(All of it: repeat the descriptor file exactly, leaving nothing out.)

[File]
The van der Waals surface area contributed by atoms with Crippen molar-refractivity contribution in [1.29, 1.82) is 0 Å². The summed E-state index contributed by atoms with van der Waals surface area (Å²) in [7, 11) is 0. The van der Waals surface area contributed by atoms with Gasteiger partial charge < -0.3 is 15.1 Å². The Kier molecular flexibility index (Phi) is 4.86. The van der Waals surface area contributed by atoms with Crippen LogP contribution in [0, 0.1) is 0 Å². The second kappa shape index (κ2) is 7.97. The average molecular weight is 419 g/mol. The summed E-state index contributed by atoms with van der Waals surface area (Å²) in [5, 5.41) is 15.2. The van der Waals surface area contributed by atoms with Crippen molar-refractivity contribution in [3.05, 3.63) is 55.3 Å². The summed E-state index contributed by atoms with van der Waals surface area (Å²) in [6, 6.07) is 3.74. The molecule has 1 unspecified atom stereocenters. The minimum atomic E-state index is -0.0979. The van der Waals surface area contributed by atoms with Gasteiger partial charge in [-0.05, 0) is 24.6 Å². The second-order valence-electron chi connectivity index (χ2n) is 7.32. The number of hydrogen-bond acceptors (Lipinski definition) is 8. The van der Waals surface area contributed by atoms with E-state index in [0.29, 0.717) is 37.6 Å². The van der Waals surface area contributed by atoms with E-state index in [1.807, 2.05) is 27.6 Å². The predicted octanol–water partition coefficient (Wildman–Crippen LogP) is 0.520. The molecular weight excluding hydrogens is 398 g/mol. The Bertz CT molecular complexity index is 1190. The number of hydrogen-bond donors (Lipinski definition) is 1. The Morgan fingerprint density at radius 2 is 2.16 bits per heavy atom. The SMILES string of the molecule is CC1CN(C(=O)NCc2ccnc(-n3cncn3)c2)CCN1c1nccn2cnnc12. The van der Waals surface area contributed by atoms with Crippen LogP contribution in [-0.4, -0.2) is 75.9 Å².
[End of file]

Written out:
The van der Waals surface area contributed by atoms with Crippen molar-refractivity contribution in [1.29, 1.82) is 0 Å². The summed E-state index contributed by atoms with van der Waals surface area (Å²) in [7, 11) is 0. The van der Waals surface area contributed by atoms with Gasteiger partial charge < -0.3 is 15.1 Å². The Kier molecular flexibility index (Phi) is 4.86. The van der Waals surface area contributed by atoms with Crippen LogP contribution in [0, 0.1) is 0 Å². The second kappa shape index (κ2) is 7.97. The average molecular weight is 419 g/mol. The summed E-state index contributed by atoms with van der Waals surface area (Å²) in [5, 5.41) is 15.2. The van der Waals surface area contributed by atoms with Crippen molar-refractivity contribution in [3.05, 3.63) is 55.3 Å². The summed E-state index contributed by atoms with van der Waals surface area (Å²) in [6, 6.07) is 3.74. The molecule has 1 unspecified atom stereocenters. The minimum atomic E-state index is -0.0979. The van der Waals surface area contributed by atoms with Gasteiger partial charge in [-0.05, 0) is 24.6 Å². The second-order valence-electron chi connectivity index (χ2n) is 7.32. The number of hydrogen-bond acceptors (Lipinski definition) is 8. The van der Waals surface area contributed by atoms with E-state index in [0.29, 0.717) is 37.6 Å². The van der Waals surface area contributed by atoms with E-state index in [1.807, 2.05) is 27.6 Å². The predicted octanol–water partition coefficient (Wildman–Crippen LogP) is 0.520. The molecular weight excluding hydrogens is 398 g/mol. The Bertz CT molecular complexity index is 1190. The number of hydrogen-bond donors (Lipinski definition) is 1. The Morgan fingerprint density at radius 2 is 2.16 bits per heavy atom. The SMILES string of the molecule is CC1CN(C(=O)NCc2ccnc(-n3cncn3)c2)CCN1c1nccn2cnnc12. The van der Waals surface area contributed by atoms with Crippen LogP contribution in [-0.4, -0.2) is 75.9 Å².